The most ardent of Kilkenny supporters will concede that on occasions their tactics are outside of what the rules allow. However, they are not any different from the teams they are competing against and in any case this where the referee must do his job. I have no doubt that if scrutinized, their performances over the last 15 years will show that they are just as sinned against as sinned.

There seems to be a pattern to this type of criticism. Ger Loughnane suggested some years ago that they were playing on the edge, then we almost had a witch hunt against Tommy Walsh for dirty play, etc, and now they are accused of arm-pulling, body checks and so on. Both finals this year were great spectacles, the drawn game an absolute classic. Tipperary would have beaten any other team with their wonderful performance in the drawn game. Kilkenny are not any other team. Champions on 10 occasions in the last 15 years while their rivals Tipp and Cork have two each. I think it’s a little more than arm-pulling.

Frank Prendergast,

Shanbough, New Ross, Co. Wexford

We must protect mothers

With the budget looming over the horizon, I am sure important and difficult decisions are being made regarding the little bit of wiggle room the recent pick-up in the economy has giving the country’s finances.

When making these decisions, I hope the Government looks at one of the particularly mean-spirited austerity measures implemented in recent years, mainly under the radar, inflicting the women of this country at possibly one of their most vulnerable times.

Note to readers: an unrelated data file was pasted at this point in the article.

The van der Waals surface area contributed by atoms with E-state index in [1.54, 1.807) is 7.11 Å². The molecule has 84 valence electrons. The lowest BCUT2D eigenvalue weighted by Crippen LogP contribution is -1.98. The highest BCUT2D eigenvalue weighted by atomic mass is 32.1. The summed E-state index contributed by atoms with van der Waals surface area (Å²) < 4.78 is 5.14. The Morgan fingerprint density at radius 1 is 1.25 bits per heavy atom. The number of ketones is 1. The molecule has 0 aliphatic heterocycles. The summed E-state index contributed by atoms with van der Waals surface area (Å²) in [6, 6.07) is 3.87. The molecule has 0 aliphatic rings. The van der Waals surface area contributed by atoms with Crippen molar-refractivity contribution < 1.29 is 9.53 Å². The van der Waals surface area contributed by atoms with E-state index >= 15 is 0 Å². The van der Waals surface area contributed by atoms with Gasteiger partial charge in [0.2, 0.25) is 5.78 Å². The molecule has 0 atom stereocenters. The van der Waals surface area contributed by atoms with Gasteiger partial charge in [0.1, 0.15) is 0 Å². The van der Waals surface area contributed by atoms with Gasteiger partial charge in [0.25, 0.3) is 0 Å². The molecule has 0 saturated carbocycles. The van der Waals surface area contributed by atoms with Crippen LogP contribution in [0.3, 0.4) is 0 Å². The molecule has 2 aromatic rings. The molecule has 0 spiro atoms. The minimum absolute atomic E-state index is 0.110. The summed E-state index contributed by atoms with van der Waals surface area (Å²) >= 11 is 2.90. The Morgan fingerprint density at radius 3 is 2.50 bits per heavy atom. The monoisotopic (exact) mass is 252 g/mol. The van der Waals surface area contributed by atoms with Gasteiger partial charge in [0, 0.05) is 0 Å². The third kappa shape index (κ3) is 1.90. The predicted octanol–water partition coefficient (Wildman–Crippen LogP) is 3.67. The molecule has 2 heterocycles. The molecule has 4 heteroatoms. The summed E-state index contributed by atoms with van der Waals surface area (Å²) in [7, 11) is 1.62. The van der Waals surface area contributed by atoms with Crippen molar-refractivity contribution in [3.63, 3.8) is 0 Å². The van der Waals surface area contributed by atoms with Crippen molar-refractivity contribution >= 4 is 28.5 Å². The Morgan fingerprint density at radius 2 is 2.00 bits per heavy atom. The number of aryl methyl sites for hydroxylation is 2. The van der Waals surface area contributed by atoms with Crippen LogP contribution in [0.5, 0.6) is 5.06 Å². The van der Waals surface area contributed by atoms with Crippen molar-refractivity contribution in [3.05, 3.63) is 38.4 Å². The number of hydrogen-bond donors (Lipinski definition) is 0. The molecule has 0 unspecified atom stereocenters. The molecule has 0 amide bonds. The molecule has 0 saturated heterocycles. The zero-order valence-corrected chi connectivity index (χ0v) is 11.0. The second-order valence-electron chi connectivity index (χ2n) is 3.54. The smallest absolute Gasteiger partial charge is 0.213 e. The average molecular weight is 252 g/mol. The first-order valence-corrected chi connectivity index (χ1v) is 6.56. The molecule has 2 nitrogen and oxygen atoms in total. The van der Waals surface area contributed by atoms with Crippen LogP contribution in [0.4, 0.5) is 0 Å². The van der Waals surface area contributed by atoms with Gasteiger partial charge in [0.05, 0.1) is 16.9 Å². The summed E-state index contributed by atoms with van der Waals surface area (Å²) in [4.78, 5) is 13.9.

I am talking about the cuts made to the maternity benefit. Not only was the top level cut by well over 10pc but the benefit was also made taxable so any cuts could not be offset by working partners taking tax credits. Depending on circumstances this could add up to a loss of over €2,000 at a time when their life has changed beyond all recognition, added responsibility, pressures and expenses.

This was a hit on the women of this country at a time when their country should have been supporting them, not adding financial worries to their burden.

I felt that the Government saw this as an easy target, the benefactors of which don’t have a voice. I want this country, my country, to be one that protects and looks after our vulnerable, not one that adds to their worries, as they see them as an easy target to save a few million euro.

J Meighan

Address with editor

Irish Independent